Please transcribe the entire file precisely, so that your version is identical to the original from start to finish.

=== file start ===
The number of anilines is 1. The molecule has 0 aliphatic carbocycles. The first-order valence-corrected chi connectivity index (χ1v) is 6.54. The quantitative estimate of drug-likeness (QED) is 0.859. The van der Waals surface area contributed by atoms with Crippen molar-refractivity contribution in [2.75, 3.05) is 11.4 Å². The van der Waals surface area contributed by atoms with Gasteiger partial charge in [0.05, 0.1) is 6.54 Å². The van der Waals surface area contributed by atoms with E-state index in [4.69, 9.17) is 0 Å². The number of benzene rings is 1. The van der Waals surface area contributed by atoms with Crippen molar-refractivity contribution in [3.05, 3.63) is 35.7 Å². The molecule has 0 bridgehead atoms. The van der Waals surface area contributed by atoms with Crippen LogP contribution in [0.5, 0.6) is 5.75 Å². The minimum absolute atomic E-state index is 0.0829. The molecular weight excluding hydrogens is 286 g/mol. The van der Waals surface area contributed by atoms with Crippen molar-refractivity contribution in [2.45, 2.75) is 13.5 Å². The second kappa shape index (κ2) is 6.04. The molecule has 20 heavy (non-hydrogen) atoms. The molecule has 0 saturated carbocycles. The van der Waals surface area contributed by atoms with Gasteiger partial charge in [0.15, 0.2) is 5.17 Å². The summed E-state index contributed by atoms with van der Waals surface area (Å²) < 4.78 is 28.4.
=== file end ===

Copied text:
The number of anilines is 1. The molecule has 0 aliphatic carbocycles. The first-order valence-corrected chi connectivity index (χ1v) is 6.54. The quantitative estimate of drug-likeness (QED) is 0.859. The van der Waals surface area contributed by atoms with Crippen molar-refractivity contribution in [2.75, 3.05) is 11.4 Å². The van der Waals surface area contributed by atoms with Gasteiger partial charge in [0.05, 0.1) is 6.54 Å². The van der Waals surface area contributed by atoms with E-state index in [4.69, 9.17) is 0 Å². The number of benzene rings is 1. The van der Waals surface area contributed by atoms with Crippen molar-refractivity contribution in [3.05, 3.63) is 35.7 Å². The molecule has 0 bridgehead atoms. The van der Waals surface area contributed by atoms with Crippen LogP contribution in [0.5, 0.6) is 5.75 Å². The minimum absolute atomic E-state index is 0.0829. The molecular weight excluding hydrogens is 286 g/mol. The van der Waals surface area contributed by atoms with Crippen molar-refractivity contribution in [2.45, 2.75) is 13.5 Å². The second kappa shape index (κ2) is 6.04. The molecule has 20 heavy (non-hydrogen) atoms. The molecule has 0 saturated carbocycles. The van der Waals surface area contributed by atoms with Gasteiger partial charge in [0.15, 0.2) is 5.17 Å². The summed E-state index contributed by atoms with van der Waals surface area (Å²) < 4.78 is 28.4.